Effectiveness of masks: What is the science behind mask-wearing?
Today, former U.S. Vice President Joe Biden calls for a 3-month mandatory nationwide mask wearing as part of his plan to combat coronavirus. The rationale behind the recommendation for wearing masks or other face coverings is to reduce the risk of cross-infection via the transmission of respiratory droplets from infected to healthy individuals. But, the question most Americans are asking is: What scientific evidence do we have that wearing a mask is effective in preventing COVID-19?
When it comes to masks, there is no “settled science.” However, several studies published in the last two months show that wearing face masks or coverings can reduce the spread of the deadly coronavirus. These studies lend support for health policies requiring people to wear masks or coverings in public. Some scientists are still skeptical and argue that the results of the studies should be viewed with caution.
A research from Florida Atlantic University’s College of Engineering and Computer Science, published in the journal Physics of Fluids, found that loosely folded facemasks and bandana-style coverings provide minimal stopping-capability for the smallest aerosolized respiratory droplets.
The study further demonstrates through visualization of emulated coughs and sneezes, a method to assess the effectiveness of facemasks in obstructing droplets. Several simulations also illustrate that cloth masks have the potential to limit the spread of droplets from sneezing and coughing and eliminate the reach of more dangerous larger droplets.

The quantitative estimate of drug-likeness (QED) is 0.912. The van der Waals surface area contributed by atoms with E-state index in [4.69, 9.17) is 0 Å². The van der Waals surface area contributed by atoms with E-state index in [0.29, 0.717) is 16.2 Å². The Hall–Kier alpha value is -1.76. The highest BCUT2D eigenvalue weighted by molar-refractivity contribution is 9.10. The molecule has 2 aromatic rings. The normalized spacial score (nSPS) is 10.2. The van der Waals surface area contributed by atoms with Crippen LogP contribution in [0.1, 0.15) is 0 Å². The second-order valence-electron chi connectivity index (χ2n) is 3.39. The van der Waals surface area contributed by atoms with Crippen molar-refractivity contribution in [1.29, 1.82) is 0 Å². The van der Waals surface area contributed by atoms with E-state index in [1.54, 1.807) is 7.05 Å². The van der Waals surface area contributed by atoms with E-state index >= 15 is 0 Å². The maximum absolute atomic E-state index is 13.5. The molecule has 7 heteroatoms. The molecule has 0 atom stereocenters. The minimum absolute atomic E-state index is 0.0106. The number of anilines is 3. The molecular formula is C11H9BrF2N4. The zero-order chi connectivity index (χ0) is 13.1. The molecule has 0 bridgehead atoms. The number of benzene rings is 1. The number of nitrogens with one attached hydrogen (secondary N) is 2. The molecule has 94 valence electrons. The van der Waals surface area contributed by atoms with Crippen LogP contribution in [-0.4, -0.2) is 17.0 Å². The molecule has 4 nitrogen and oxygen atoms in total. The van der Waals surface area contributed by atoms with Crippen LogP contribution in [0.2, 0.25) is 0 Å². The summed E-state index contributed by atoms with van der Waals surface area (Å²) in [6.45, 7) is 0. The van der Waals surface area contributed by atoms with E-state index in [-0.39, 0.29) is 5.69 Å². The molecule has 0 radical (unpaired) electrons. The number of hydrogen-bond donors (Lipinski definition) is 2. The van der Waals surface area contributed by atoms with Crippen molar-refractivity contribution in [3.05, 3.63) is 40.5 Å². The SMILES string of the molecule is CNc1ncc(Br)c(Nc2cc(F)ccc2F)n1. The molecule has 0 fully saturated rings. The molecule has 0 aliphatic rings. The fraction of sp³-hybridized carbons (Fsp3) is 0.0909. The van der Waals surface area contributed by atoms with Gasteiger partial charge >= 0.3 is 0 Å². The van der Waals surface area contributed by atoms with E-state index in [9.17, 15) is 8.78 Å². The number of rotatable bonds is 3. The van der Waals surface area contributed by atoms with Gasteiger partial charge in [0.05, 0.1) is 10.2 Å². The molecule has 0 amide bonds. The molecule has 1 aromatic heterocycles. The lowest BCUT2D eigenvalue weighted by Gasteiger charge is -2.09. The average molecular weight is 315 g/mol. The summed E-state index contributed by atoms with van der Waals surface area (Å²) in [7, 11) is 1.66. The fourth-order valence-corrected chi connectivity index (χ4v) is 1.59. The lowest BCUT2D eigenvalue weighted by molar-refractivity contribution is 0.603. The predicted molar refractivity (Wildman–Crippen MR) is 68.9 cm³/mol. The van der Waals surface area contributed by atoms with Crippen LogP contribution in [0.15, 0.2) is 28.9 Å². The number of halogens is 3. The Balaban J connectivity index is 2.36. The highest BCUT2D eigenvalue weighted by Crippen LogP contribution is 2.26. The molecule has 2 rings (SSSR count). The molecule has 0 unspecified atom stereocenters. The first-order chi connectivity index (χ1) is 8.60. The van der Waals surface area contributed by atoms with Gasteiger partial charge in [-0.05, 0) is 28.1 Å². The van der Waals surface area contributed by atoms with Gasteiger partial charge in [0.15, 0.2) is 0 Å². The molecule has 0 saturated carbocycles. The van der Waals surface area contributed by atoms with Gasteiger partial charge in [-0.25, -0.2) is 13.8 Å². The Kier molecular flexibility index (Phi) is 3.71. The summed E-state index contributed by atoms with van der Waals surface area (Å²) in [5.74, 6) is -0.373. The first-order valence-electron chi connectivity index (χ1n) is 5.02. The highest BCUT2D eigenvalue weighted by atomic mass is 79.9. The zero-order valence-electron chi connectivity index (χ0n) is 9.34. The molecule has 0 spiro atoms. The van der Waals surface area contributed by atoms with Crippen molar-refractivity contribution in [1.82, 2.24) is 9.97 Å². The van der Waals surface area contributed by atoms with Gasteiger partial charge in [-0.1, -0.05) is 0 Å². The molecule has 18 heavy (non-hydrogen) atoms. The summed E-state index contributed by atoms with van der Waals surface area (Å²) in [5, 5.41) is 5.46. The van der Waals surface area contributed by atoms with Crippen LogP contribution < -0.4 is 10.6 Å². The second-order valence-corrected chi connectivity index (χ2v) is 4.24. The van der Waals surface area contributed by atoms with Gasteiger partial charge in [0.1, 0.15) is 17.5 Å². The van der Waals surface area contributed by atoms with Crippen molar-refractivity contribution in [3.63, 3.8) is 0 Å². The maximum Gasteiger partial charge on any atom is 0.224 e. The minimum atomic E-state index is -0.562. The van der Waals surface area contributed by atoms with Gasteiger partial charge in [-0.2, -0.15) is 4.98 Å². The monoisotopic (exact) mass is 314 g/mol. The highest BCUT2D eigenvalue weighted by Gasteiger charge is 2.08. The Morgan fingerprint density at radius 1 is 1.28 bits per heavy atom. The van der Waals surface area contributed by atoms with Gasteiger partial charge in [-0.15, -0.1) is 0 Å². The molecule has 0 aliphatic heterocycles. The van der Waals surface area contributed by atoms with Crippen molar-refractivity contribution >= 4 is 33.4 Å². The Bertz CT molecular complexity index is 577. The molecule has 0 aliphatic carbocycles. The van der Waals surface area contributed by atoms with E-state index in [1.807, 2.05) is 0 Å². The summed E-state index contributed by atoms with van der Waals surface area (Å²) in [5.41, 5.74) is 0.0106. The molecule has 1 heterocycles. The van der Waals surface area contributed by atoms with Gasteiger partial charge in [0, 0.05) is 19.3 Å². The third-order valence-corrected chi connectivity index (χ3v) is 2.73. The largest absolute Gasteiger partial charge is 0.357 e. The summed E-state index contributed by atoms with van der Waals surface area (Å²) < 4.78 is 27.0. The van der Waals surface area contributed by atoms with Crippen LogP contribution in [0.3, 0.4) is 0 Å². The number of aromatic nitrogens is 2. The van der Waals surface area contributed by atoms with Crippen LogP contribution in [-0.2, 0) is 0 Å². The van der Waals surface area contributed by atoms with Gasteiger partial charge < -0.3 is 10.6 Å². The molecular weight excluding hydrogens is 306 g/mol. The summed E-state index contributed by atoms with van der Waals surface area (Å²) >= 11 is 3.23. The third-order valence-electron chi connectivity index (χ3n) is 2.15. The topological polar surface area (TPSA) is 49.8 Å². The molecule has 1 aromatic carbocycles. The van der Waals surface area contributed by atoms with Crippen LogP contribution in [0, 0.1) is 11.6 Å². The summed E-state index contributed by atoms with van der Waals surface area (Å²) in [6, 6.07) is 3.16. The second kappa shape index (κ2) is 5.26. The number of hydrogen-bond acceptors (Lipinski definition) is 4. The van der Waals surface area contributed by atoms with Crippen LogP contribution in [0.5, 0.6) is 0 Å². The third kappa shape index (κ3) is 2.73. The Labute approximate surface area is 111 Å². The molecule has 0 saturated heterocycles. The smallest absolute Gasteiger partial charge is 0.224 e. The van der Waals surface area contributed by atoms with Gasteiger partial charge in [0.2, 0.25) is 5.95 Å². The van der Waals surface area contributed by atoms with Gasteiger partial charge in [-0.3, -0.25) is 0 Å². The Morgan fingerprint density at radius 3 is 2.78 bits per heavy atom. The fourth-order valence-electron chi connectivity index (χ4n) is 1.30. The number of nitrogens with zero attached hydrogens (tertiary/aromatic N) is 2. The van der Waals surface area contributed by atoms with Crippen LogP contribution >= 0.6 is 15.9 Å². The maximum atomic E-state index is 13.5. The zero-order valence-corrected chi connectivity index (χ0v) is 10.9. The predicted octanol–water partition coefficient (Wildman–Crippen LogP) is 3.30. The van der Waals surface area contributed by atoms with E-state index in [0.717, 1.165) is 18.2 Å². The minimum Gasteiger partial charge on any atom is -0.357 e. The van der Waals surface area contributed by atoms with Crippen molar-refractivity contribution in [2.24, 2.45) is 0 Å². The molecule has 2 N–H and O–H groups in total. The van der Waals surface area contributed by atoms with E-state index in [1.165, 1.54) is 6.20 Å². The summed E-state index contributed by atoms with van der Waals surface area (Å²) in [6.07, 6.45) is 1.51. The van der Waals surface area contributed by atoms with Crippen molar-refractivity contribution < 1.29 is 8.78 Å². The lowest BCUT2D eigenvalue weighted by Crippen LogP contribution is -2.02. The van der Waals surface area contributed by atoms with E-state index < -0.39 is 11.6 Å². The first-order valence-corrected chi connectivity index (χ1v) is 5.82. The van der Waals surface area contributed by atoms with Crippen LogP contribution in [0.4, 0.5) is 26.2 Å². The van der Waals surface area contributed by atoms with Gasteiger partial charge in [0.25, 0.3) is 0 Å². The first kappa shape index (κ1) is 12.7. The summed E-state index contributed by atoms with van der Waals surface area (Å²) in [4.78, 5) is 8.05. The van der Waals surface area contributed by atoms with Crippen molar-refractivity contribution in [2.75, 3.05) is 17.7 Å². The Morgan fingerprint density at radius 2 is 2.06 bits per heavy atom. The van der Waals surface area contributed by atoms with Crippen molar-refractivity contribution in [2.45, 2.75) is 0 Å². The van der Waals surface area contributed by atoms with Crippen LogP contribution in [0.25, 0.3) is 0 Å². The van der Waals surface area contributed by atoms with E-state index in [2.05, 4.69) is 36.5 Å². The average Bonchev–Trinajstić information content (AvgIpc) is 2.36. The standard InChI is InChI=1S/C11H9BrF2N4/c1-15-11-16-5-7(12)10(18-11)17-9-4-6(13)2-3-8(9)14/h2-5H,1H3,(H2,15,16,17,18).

However, it is clear that wearing masks combined with practicing social distancing plus proper sanitary hygiene, such as washing of hands and not touching the face, reduce the risk of getting coronavirus. Below is a visual animation from MIT of how wearing masks plus social distancing reduce the transmission of COVID-19
At the beginning of the coronavirus pandemic, the World Health Organisation (WHO) and Centers for Disease Control and Prevention (CDC) advised against mask wearing. It was just last month that WHO changed its recommendations encouraging the use of masks where physical distancing is difficult, such as on public transport.
However, WHO was concerned that face coverings give a false sense of protection which may lead people to abandon other crucial strategies, such as hand-washing and social distancing. CDC shared similar message in a video posted on Twitter saying people should not wear masks. Instead, CDC rightly suggested people take proper preventive actions like staying home and practicing proper hygiene.
CDC does not currently recommend the use of facemasks to help prevent novel #coronavirus. Take everyday preventive actions, like staying home when you are sick and washing hands with soap and water, to help slow the spread of respiratory illness. #COVID19 https://t.co/uArGZTJhXj pic.twitter.com/yzWTSgt2IV
— CDC (@CDCgov) February 27, 2020
Below is a screenshot of CDC twitter post.
What does science really say about the effectiveness of masks?